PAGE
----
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It should be noted that argasid ticks in general are xerophilic animals. Many students of their life cycle have failed to recognize this important fact. Although in localities of extremely low relative humidity argasids may seek a somewhat more humid microhabitat, these niches are seldom those with a significantly high relative humidity. The few species extending into the humid tropics choose dry niches in dry habitats and do not thrive away from these re. treats. Within this range, individual species have varying degrees of tolerance.

Examination of bird nests, caves, bat roosts, animal lairs, burrows, rodent nests, hyrax dens, a.nd big game resting and rolling areas in the Sudan will undoubtedly reveal unrecorded or possibly even undescribed argasid species. Although of considerable medical importance a.nd zoological interest, these ticks are not frequently collected because specialized efforts a.nd techniques are necessary to obtain them. Sifting of soil or sand in animal burrows, caves, or dens is often most fruitful. Examination of rock interstices and searching under stones is also important in some situations. In. vestigation of bird nests, especially those of larger birds, should yield much interesting data. There is little doubt that at least one Ar as parasite of birds, and Ornithodoros erraticus remain to be fo in the Sudan, in addition to _5. deIano'§I E some member of the Q. tholozani group.



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Figures 8 and 9, Q, slightly engorged, dorsal and ventral views KEY MCRPHOIDGICAL CHARACTERS, FAMILY ARGASIDAE

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EV“ \ Spurocle T'°°"°"'e' '*‘ ' Suorocoxcl fold Fwy ‘ |bIO \ ' Mefotorsus /

- /


Dorsal humps ~

Subopicoi dorsd — 0notuOerOr\_ce


Figure 10, d‘, genital area
Figure 11, Q, greatly engorged, lateral view (sketch)
Figure 12, Q, slightly engorged, lateral view

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Six Ar as species occur in the Sudan. Four or possibly five other rare nds have been recorded elsewhere in Africa. All the Sudan species may bite man, and, except possibly for the bat para. sites, all may cause more or less painful sequelae. Insofar as our present knowledge goes, Ar as ticks are rarely known to trans. mit human disease. Birds and Eats are the chief hsts of most Ar as species. The nore widely spread species that perasitize domestic fowls are often serious pests and important vectors of avian diseases. The bat.infesting species also range rather widely and may possibly disseminate pathogenic organisms among their hosts.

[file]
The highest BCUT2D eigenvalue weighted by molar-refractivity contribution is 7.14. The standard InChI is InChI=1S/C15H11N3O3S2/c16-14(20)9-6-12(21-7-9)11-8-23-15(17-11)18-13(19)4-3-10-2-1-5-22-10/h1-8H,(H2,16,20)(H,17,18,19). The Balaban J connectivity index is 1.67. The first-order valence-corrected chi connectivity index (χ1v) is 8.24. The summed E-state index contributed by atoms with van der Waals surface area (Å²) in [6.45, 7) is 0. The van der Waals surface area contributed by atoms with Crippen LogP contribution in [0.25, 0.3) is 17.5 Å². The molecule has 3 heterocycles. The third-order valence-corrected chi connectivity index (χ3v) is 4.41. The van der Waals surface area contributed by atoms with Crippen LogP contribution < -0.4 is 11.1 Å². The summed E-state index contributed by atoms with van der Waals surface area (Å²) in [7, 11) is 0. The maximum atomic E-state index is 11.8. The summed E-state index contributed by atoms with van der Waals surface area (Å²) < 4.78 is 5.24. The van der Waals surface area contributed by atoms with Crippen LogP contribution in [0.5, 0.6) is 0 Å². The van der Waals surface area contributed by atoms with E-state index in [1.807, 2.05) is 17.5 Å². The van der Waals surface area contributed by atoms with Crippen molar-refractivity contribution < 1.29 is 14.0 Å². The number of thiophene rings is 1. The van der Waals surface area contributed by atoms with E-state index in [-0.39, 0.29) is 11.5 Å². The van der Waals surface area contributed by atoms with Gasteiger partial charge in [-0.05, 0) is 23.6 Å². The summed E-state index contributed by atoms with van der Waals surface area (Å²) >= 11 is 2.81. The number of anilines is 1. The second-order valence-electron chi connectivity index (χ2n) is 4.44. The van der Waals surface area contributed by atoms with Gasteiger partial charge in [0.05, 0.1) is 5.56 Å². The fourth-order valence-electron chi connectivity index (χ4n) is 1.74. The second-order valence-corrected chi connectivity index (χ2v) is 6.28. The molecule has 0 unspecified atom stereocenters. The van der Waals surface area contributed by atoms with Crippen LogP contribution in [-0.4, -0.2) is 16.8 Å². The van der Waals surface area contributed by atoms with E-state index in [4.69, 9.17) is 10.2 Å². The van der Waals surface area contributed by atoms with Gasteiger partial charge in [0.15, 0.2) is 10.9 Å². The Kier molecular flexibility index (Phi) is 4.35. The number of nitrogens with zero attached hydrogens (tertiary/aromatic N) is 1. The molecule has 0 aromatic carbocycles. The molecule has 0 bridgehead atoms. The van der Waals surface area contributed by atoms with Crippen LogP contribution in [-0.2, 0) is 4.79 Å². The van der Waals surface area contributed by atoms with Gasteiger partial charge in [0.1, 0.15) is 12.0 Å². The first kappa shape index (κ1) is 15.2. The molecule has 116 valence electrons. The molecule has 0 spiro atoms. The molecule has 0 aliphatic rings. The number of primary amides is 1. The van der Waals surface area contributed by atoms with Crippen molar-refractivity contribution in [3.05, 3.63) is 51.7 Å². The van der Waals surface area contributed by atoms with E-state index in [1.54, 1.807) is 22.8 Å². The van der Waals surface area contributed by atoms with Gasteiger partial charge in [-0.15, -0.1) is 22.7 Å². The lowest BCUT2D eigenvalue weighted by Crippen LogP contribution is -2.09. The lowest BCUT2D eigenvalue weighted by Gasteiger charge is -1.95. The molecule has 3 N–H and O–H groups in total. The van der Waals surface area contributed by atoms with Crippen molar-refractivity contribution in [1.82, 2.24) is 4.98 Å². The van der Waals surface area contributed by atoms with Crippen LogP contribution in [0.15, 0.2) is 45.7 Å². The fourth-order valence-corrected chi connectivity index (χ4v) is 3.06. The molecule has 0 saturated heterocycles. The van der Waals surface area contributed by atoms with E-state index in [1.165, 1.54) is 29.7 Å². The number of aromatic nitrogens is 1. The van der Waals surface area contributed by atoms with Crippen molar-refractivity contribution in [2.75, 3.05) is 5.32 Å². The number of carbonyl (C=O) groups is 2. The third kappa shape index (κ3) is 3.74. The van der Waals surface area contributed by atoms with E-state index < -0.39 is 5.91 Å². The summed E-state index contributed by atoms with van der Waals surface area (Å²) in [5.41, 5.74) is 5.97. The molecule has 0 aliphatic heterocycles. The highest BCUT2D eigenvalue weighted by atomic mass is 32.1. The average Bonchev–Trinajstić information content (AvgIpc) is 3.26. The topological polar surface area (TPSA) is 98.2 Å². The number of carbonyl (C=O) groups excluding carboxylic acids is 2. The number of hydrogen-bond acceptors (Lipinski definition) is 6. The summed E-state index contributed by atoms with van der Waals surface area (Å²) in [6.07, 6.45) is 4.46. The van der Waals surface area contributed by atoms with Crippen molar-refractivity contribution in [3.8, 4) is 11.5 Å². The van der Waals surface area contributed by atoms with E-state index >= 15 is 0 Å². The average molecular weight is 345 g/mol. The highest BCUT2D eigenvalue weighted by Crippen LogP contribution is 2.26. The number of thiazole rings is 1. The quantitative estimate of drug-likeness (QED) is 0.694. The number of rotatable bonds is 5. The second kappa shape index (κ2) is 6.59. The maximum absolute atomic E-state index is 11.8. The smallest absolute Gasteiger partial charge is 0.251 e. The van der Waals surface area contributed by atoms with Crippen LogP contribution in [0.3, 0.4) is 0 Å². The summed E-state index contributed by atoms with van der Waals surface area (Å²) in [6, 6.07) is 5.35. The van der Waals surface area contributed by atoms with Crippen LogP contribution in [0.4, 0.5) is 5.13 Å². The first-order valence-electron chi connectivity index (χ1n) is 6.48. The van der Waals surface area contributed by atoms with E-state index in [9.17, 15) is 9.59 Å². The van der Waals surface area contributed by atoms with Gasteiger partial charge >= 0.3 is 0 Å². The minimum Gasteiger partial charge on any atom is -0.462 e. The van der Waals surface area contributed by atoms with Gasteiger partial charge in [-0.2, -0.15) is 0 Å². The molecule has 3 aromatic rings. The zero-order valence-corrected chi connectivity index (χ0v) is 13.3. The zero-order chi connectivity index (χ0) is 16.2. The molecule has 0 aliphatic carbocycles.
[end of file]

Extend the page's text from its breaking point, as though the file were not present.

Ierval Ar as ticks, in contrast to the two well.known African argasids, Orn t oros moubata and Q. sawi , are all active, suck blood, and often may Be o5§erved feeding on ir hosts. Ar as nymphs and adults, like those of Ornithodoros, are usually ound only by careful searching in niches Z53 concealed resting places in the immediate habitat of their favorite host.

Ticks of the genus Argas, unless recently engorged, are usual. ly flatter in profile than Ornithodoros, and can in most instances

be easily distinguished from them 5; the presence of some morpholog. ical differentiation of the peripheral integument of te body.

Argas ticks are still surprisingly poorly known in most parts of the world and considerably larger collections, more data on their life history, and more exact collecting data are necessary before the biology and systematics of this genus can be finally settled.

The other species of Ar as known to occur in Africa, some of which undoubtedly will be fofind in the Sudan, are the following:

Q. a ualis (Neumann, 1901) from Tanganyika. The host is unknown
E53 apparently only the original collection is knwn. Original.

ly described in the genus Ornithodoros but subsequently referred

to Argas (Neumann 1908B).


A. hermanni (Audouin, 1827) from Egypt. Neumann (1896) noted material

_ from Ethiopia and Hoogstraal (19525) from bird nests in Egypt. We are still studying mterial referable to this species in view of its possibly unsatisfactory taxonomic criteria and species

status .

5. striatus Bedford (l932A,l934) from weaver bird nests, Cape Prov. Ece, South Africa. This species is said to be closely related to A. ae ualis, but both are in need of comparative biological

and_morp gical studies.

5. trans arie inus (White, 1846) from South Africa. 5. kochi (Neu. nnnn, Ifi’ from Basutoland possibly is a synonym. Berlese

(1913) reported specimens biting a child and walking on the wall of a bank in Italy. Hoogstraal (195211) described biology in Egptian bat caves. Hoogstraal (19540) noted presence in Spain. A report on a study of the life cycle, biology, and morphology of each stage will be presented in a forthcoming

P9-P91‘ ~

Subgeneric classifications are not included for other groups in this work because their status is still moot. The issue has been forced in the genus Argas by the necessity for deciding whether to refer to some species generically as Carios, 0 adenus, or Argas. Stmiies on this subject are presently er way will be reported nnre fully elsewhere.

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